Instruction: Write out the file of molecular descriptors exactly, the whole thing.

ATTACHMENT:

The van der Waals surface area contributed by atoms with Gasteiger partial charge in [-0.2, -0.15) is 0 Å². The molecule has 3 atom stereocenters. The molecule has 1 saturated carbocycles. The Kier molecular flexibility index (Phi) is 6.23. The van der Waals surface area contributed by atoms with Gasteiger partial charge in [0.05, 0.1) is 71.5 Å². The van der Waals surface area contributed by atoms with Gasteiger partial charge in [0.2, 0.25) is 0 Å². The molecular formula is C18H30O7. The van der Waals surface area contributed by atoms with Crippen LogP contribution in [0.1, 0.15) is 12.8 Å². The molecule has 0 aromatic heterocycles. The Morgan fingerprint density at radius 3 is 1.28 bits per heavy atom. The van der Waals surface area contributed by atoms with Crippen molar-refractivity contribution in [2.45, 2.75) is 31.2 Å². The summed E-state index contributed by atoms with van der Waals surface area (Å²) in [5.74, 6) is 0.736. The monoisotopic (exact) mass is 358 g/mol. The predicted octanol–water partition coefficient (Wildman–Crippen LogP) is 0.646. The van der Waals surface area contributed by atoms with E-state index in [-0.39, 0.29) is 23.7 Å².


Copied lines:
The van der Waals surface area contributed by atoms with Gasteiger partial charge in [-0.2, -0.15) is 0 Å². The molecule has 3 atom stereocenters. The molecule has 1 saturated carbocycles. The Kier molecular flexibility index (Phi) is 6.23. The van der Waals surface area contributed by atoms with Gasteiger partial charge in [0.05, 0.1) is 71.5 Å². The van der Waals surface area contributed by atoms with Gasteiger partial charge in [0.2, 0.25) is 0 Å². The molecular formula is C18H30O7. The van der Waals surface area contributed by atoms with Crippen LogP contribution in [0.1, 0.15) is 12.8 Å². The molecule has 0 aromatic heterocycles. The Morgan fingerprint density at radius 3 is 1.28 bits per heavy atom. The van der Waals surface area contributed by atoms with Crippen molar-refractivity contribution in [2.45, 2.75) is 31.2 Å². The summed E-state index contributed by atoms with van der Waals surface area (Å²) in [5.74, 6) is 0.736. The monoisotopic (exact) mass is 358 g/mol. The predicted octanol–water partition coefficient (Wildman–Crippen LogP) is 0.646. The van der Waals surface area contributed by atoms with E-state index in [-0.39, 0.29) is 23.7 Å².